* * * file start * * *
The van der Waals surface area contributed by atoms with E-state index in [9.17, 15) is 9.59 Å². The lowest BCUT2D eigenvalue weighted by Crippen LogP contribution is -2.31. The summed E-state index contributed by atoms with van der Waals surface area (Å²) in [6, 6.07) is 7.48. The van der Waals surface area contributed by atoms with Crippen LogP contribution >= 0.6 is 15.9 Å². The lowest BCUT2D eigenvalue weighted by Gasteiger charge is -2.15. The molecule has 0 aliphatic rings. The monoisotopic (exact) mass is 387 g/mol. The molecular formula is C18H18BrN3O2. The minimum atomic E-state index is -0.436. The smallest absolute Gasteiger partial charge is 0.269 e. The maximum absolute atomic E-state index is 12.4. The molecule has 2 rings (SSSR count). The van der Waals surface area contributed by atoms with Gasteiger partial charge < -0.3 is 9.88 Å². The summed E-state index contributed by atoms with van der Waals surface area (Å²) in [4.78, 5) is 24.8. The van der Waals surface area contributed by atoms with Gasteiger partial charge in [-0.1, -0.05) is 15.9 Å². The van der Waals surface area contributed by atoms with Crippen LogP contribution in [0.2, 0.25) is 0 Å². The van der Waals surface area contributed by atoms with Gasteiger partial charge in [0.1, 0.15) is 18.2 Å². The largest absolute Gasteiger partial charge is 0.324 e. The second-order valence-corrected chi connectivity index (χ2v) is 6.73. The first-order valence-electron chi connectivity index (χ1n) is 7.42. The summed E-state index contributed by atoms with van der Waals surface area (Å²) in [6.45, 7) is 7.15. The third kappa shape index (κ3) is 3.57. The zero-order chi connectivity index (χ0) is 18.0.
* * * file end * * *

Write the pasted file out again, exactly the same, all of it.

The van der Waals surface area contributed by atoms with E-state index in [9.17, 15) is 9.59 Å². The lowest BCUT2D eigenvalue weighted by Crippen LogP contribution is -2.31. The summed E-state index contributed by atoms with van der Waals surface area (Å²) in [6, 6.07) is 7.48. The van der Waals surface area contributed by atoms with Crippen LogP contribution >= 0.6 is 15.9 Å². The lowest BCUT2D eigenvalue weighted by Gasteiger charge is -2.15. The molecule has 0 aliphatic rings. The monoisotopic (exact) mass is 387 g/mol. The molecular formula is C18H18BrN3O2. The minimum atomic E-state index is -0.436. The smallest absolute Gasteiger partial charge is 0.269 e. The maximum absolute atomic E-state index is 12.4. The molecule has 2 rings (SSSR count). The van der Waals surface area contributed by atoms with Gasteiger partial charge < -0.3 is 9.88 Å². The summed E-state index contributed by atoms with van der Waals surface area (Å²) in [4.78, 5) is 24.8. The van der Waals surface area contributed by atoms with Gasteiger partial charge in [-0.1, -0.05) is 15.9 Å². The van der Waals surface area contributed by atoms with Crippen LogP contribution in [0.2, 0.25) is 0 Å². The van der Waals surface area contributed by atoms with Gasteiger partial charge in [0.1, 0.15) is 18.2 Å². The largest absolute Gasteiger partial charge is 0.324 e. The second-order valence-corrected chi connectivity index (χ2v) is 6.73. The first-order valence-electron chi connectivity index (χ1n) is 7.42. The summed E-state index contributed by atoms with van der Waals surface area (Å²) in [6.45, 7) is 7.15. The third kappa shape index (κ3) is 3.57. The zero-order chi connectivity index (χ0) is 18.0.